published Thursday, October 11th, 2012

Sales tax negotiations stall in Catoosa County

Former Fort Oglethorpe City Manager Ron Goulart
Former Fort Oglethorpe City Manager Ron Goulart
Ronnie Moore

Officials from Catoosa County, Ga., and its two cities, Ringgold and Fort Oglethorpe, weren't able to reach a compromise Tuesday on how to split millions of dollars of tax revenue during the next 10 years.

During a half-day mediation session that was closed to the public at the Colonnade Center in Ringgold, county officials sat in one room, city officials sat in another and shuttling between them was Murray Weed, a mediator with the University of Georgia's Carl Vinson Institute of Government.

Despite the mediator's help, the two sides weren't able to figure out how to reallocate the $9.45 million in annual revenue generated by the one-cent-per-dollar that comes from the local option sales tax, or LOST.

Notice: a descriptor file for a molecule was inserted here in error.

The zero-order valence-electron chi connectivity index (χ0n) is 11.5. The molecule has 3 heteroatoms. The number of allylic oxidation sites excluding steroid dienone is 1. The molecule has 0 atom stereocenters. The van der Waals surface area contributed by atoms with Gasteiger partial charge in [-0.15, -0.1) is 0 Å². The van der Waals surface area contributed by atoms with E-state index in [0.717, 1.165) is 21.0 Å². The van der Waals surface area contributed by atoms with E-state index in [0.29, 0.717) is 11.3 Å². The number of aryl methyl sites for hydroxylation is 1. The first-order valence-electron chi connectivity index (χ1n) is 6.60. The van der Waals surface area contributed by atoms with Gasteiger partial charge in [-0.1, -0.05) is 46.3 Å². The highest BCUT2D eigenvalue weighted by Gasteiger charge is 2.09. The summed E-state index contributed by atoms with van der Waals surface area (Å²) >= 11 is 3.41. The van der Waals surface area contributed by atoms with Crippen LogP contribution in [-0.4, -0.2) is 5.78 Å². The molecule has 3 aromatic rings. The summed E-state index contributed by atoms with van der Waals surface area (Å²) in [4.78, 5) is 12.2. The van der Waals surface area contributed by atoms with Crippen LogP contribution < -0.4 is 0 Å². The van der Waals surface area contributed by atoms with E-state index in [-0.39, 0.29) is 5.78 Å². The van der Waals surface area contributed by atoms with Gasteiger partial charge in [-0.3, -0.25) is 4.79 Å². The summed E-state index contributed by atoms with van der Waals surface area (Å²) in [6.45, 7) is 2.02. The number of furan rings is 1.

"We were just too far apart," Fort Oglethorpe City Manager Ron Goulart said Wednesday. "We'll just have to resolve it in arbitration."

Under the baseball-style arbitration, each side will make a proposal and a judge will pick one or the other — not a combination of the two.

The current split is roughly 70 percent for the county and 30 percent for the cities. When negotiations began, the cities proposed to cut the county's share to 61 percent, which would boost the cities' revenue by about $8 million or $9 million over a decade.

In response, the county proposed to take even more, almost 79 percent, which at 2011 rates would give it about $7 million over a decade.

County Attorney Chad Young, who took part in the Tuesday's mediation, still thinks the two sides can negotiate an agreement without going to arbitration.

"There wasn't any animosity that I ... picked up on," Young said. "Some movement was made on both sides, but we couldn't quite get there."

about Tim Omarzu...

Tim Omarzu covers education for the Times Free Press. Omarzu is a longtime journalist who has worked as a reporter and editor at daily and weekly newspapers in Michigan, Nevada and California.

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